Turkey Bacon vs Pork Bacon: Taste, Preparation, and Health Benefits

what does turkey bacon taste like

In the ’80s, turkey bacon emerged as a rival to traditional pork bacon. While it has its fans, many die-hard traditionalists refuse to switch from their beloved pork strips. Some won’t even consider the taste of turkey bacon, while others are curious due to health or faith reasons. This guide will explore turkey bacon’s production, flavor profile, and comparison to pork bacon.

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How Do They Make Turkey Bacon?

Meat companies that make turkey bacon make it from bits of white and dark meat turkey that they chop up, flavor, and season.

This mixture then gets pressed into strips that look sort of like real bacon. In this case, the dark meat of the turkey sort of resembles the dark portions of the pork bacon and the white meat stands in for the fat.

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How Would You Describe Turkey Bacon?

Turkey bacon tends to be a little dryer than regular bacon. It also sort of looks like bacon in the same way that siblings look like one another without being carbon copies of one another (barring identical twins, of course).

There are enough similarities between turkey bacon and real bacon to fool the eye and sort of fool the palate, but most bacon lovers wouldn’t trade their pork bacon for turkey bacon unless they had to.

Most believe it just doesn’t have the flavor, texture, or look that real bacon has.

What Does Turkey Bacon Taste Like? Is It Like Real Bacon?

Turkey bacon manufacturers employ several fool-the-palate tricks to make turkey bacon taste as much like the real deal as possible. Some of this has to do with how the turkey meat gets processed.

For example, a turkey bacon manufacturer may put the meat into the smoker to give it pork bacon’s smokey flavoring, according to Mashed.com.

Other companies don’t use actual smoke but liquid smoke flavoring. Liquid smoke smells a bit like a backyard barbecue when you open the bottle. This flavoring gets added to the meat to give it bacon’s smoked flavor.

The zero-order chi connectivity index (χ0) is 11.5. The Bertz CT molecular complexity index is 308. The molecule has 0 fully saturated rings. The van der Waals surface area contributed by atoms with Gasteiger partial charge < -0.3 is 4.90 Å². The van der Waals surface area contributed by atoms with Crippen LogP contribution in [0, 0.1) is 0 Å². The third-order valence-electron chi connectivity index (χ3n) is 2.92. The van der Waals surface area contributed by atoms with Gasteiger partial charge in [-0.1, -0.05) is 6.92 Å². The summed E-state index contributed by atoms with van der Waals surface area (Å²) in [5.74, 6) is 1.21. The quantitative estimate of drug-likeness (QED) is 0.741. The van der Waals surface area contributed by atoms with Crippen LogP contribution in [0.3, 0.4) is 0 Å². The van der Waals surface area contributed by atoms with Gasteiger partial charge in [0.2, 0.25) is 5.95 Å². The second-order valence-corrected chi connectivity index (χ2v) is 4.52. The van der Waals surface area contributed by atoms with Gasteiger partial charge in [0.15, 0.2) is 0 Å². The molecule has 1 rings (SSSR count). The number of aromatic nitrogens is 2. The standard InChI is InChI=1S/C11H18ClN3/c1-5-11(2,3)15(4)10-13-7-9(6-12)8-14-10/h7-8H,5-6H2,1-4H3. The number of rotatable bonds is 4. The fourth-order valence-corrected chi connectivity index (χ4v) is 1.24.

Still other turkey bacon manufacturers go as far as putting some pork fat into the mix, according to Cooks.

This allows the turkey bacon to take on some of the flavoring of pork bacon, as well as combat some of the dryness that turkey bacon is known to have.

Why Eat Turkey Bacon Instead of Real Bacon?

So, the real question isn’t what does turkey bacon taste like? Rather, it should be, why eat turkey bacon instead of real bacon? The answers to this are many, actually.

First, some people believe that turkey bacon is better for you than real bacon. According to Heathline, there is something to this idea, given that a single slice of turkey bacon has 2.1g of fat, whereas pork bacon has 11g of fat.

However, it has slightly more sodium than regular bacon, coming in at 164 mg to bacon’s 162 mg. Finally, it has fewer calories. A serving of turkey bacon has 30 calories. A serving of pork bacon has 43 calories. Mostly, it’s better for you with some exceptions.

Second, some people, due to religious beliefs, do not want to eat pork products of any kind. The Guardian reminds us that Muslims and Jews do not eat pork.

Seventh Day Adventists don’t eat pork, either. In all fairness, most Seventh Day Adventists usually don’t eat  meat of any kind, but pork and shellfish are particular no-nos for those that might eat meat.

It’s worth noting that SDAs follow a diet similar to those of the Jewish faith.

Third, some people just don’t like the idea of eating pork for whatever reason. It could be a matter of taste. It could be a nutrition thing. 

What Are the Downsides of Eating Turkey Bacon Versus Real Bacon?

We have mentioned some of the issues already. First, it just doesn’t taste the same. While there are certain ingredients, like liquid smoke and pork fat, that are meant to replicate the bacon flavoring, there’s nothing like the real thing, particularly if you happen to be a bacon lover.

Second, although turkey bacon is lower in fat and calories, it also has less protein, which means that you may feel less satisfied after a breakfast featuring turkey bacon.

The fat and calories in bacon not only add to the flavor of the bacon, they also make bacon something that satisfies your hunger for longer.

Is Turkey Bacon Better for You Than Pork Bacon?

The short answer to this is, not necessarily, according to Eating Well. Like it’s pork counterpart, turkey bacon contains quite a number of additives, plenty of sodium, and some saturated fat.

If you’ve switched to turkey bacon to get away from some of the downsides of pork bacon, it’s best to be mindful of the fact that turkey bacon may not be as healthy as you’d like it to be.

That said, it’s still lower in fat than pork bacon, so it does have some nutritional merit where that’s concerned.

How Do I Cook Turkey Bacon so that It Tastes Better?

Cooks warns home gourmands to NOT follow the directions on the turkey bacon packages. This mostly has to do with how vague the instructions are, which can lead to disappointing results.